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Thyroid Cancer - Surgery

Most people with thyroid cancer have surgery to remove the cancer. You may have part or all of your thyroid removed.

The kind of surgery you have may depend on your age, the type of cancer you have, how much the cancer has spread, and your general health.

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Surgery choices

  • Thyroid lobectomy removes only one part (lobe) of the thyroid gland. This surgery is an option if your cancer is small and is only in one lobe of your thyroid gland.
  • Near-total thyroidectomy removes all but a very small part of the thyroid gland. This is done in special cases with smaller tumors or if an experienced surgeon is not available.
  • Total thyroidectomy removes the entire thyroid gland. This is the most common type of surgery. It provides the highest rates of cure and also makes radioactive iodine treatment and thyroid hormone therapy work better.

During surgery, lymph nodes in the neck may also be removed and tested for cancer cells (lymphadenectomy). If thyroid cancer has spread to the lymph nodes, radioactive iodine will be used to destroy the remaining cancer cells.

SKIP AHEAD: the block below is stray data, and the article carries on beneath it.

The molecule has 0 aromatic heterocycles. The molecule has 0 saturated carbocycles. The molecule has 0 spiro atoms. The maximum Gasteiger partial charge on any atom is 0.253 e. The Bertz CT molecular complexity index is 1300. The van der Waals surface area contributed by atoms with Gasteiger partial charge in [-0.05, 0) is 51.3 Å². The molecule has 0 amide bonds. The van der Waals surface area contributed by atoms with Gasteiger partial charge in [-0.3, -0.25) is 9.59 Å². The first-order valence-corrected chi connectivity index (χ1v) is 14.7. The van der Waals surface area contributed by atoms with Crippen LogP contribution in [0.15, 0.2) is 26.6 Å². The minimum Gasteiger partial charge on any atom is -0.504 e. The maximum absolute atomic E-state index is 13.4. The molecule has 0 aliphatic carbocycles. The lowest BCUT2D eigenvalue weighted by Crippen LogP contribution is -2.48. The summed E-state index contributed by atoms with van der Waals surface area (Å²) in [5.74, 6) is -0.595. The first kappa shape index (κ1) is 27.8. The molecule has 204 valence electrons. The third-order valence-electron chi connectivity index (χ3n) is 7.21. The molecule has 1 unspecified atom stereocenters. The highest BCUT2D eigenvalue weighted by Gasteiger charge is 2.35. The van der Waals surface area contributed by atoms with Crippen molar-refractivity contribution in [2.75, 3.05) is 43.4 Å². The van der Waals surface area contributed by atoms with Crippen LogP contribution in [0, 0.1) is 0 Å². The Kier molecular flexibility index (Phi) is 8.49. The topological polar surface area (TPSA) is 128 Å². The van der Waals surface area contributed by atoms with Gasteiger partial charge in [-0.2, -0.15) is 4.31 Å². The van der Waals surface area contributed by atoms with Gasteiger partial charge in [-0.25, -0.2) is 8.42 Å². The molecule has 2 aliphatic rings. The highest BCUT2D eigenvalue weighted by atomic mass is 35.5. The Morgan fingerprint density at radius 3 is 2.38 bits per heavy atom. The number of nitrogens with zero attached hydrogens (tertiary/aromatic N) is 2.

Most thyroid cancers grow and spread so slowly that you can delay surgery for a short time if you need to. If you choose to postpone surgery, your thyroid cancer should be watched closely by an endocrinologist.

Surgery to remove only the part of the thyroid gland that contains cancer (lobectomy) is less complicated than total thyroidectomy and less likely to lead to hypothyroidism. But thyroid cancer comes back (recurs) after lobectomy more often than it does after total thyroidectomy.

If you and your doctor decide that you need surgery, it is important to have the procedure done by a highly skilled surgeon at a hospital that has a good success rate. There are fewer problems from surgery when a person has a skilled and experienced surgeon.2

    This information is produced and provided by the National Cancer Institute (NCI). The information in this topic may have changed since it was written. For the most current information, contact the National Cancer Institute via the Internet web site at http:// cancer .gov or call 1-800-4-CANCER.

    WebMD Medical Reference from Healthwise

    Last Updated: July 12, 2013
    This information is not intended to replace the advice of a doctor. Healthwise disclaims any liability for the decisions you make based on this information.
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